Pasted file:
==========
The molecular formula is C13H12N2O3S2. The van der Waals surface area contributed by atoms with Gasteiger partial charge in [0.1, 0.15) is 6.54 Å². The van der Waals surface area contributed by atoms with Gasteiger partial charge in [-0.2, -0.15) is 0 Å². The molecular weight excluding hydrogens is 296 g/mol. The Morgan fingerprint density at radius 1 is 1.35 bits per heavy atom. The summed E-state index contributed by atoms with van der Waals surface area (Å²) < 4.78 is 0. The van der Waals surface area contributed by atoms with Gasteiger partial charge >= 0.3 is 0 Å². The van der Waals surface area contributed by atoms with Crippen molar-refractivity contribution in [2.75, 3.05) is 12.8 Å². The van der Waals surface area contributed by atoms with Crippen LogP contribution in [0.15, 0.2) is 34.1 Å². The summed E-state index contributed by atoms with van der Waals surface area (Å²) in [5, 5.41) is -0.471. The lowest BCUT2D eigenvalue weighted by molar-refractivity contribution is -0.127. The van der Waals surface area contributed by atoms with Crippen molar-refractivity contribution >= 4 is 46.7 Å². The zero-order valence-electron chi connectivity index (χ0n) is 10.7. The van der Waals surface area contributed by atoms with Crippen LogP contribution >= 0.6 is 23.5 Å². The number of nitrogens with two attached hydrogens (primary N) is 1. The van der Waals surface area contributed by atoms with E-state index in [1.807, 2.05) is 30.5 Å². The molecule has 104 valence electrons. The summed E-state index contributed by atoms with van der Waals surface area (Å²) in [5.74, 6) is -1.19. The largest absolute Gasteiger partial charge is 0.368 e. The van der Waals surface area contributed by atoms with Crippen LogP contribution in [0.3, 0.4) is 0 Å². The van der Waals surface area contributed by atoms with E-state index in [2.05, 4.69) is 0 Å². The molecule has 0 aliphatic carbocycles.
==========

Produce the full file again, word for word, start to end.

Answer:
The molecular formula is C13H12N2O3S2. The van der Waals surface area contributed by atoms with Gasteiger partial charge in [0.1, 0.15) is 6.54 Å². The van der Waals surface area contributed by atoms with Gasteiger partial charge in [-0.2, -0.15) is 0 Å². The molecular weight excluding hydrogens is 296 g/mol. The Morgan fingerprint density at radius 1 is 1.35 bits per heavy atom. The summed E-state index contributed by atoms with van der Waals surface area (Å²) < 4.78 is 0. The van der Waals surface area contributed by atoms with Gasteiger partial charge >= 0.3 is 0 Å². The van der Waals surface area contributed by atoms with Crippen molar-refractivity contribution in [2.75, 3.05) is 12.8 Å². The van der Waals surface area contributed by atoms with Crippen LogP contribution in [0.15, 0.2) is 34.1 Å². The summed E-state index contributed by atoms with van der Waals surface area (Å²) in [5, 5.41) is -0.471. The lowest BCUT2D eigenvalue weighted by molar-refractivity contribution is -0.127. The van der Waals surface area contributed by atoms with Crippen molar-refractivity contribution >= 4 is 46.7 Å². The zero-order valence-electron chi connectivity index (χ0n) is 10.7. The van der Waals surface area contributed by atoms with Crippen LogP contribution >= 0.6 is 23.5 Å². The number of nitrogens with two attached hydrogens (primary N) is 1. The van der Waals surface area contributed by atoms with E-state index in [1.807, 2.05) is 30.5 Å². The molecule has 104 valence electrons. The summed E-state index contributed by atoms with van der Waals surface area (Å²) in [5.74, 6) is -1.19. The largest absolute Gasteiger partial charge is 0.368 e. The van der Waals surface area contributed by atoms with Crippen LogP contribution in [0.3, 0.4) is 0 Å². The van der Waals surface area contributed by atoms with E-state index in [2.05, 4.69) is 0 Å². The molecule has 0 aliphatic carbocycles.